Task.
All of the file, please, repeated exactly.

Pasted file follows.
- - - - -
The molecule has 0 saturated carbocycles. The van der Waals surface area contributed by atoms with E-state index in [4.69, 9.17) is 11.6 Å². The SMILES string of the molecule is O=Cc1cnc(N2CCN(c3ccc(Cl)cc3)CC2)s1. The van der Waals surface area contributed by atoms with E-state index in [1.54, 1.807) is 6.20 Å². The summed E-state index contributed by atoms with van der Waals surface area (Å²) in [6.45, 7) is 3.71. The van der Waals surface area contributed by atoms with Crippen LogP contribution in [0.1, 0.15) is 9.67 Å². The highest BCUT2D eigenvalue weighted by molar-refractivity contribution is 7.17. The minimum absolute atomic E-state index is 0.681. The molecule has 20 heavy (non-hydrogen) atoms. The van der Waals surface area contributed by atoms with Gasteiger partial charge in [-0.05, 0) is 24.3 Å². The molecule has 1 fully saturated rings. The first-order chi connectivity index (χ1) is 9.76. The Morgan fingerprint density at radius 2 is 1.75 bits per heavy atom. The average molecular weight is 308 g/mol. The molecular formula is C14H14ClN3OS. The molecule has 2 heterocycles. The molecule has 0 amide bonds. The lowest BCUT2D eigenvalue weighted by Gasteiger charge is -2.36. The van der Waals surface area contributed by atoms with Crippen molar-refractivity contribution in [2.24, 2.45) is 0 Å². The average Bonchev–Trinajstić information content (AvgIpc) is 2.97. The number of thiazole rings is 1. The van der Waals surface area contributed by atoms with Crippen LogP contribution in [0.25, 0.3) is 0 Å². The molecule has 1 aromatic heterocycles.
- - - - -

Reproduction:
The molecule has 0 saturated carbocycles. The van der Waals surface area contributed by atoms with E-state index in [4.69, 9.17) is 11.6 Å². The SMILES string of the molecule is O=Cc1cnc(N2CCN(c3ccc(Cl)cc3)CC2)s1. The van der Waals surface area contributed by atoms with E-state index in [1.54, 1.807) is 6.20 Å². The summed E-state index contributed by atoms with van der Waals surface area (Å²) in [6.45, 7) is 3.71. The van der Waals surface area contributed by atoms with Crippen LogP contribution in [0.1, 0.15) is 9.67 Å². The highest BCUT2D eigenvalue weighted by molar-refractivity contribution is 7.17. The minimum absolute atomic E-state index is 0.681. The molecule has 20 heavy (non-hydrogen) atoms. The van der Waals surface area contributed by atoms with Gasteiger partial charge in [-0.05, 0) is 24.3 Å². The molecule has 1 fully saturated rings. The first-order chi connectivity index (χ1) is 9.76. The Morgan fingerprint density at radius 2 is 1.75 bits per heavy atom. The average molecular weight is 308 g/mol. The molecular formula is C14H14ClN3OS. The molecule has 2 heterocycles. The molecule has 0 amide bonds. The lowest BCUT2D eigenvalue weighted by Gasteiger charge is -2.36. The van der Waals surface area contributed by atoms with Crippen molar-refractivity contribution in [2.24, 2.45) is 0 Å². The average Bonchev–Trinajstić information content (AvgIpc) is 2.97. The number of thiazole rings is 1. The van der Waals surface area contributed by atoms with Crippen LogP contribution in [0.25, 0.3) is 0 Å². The molecule has 1 aromatic heterocycles.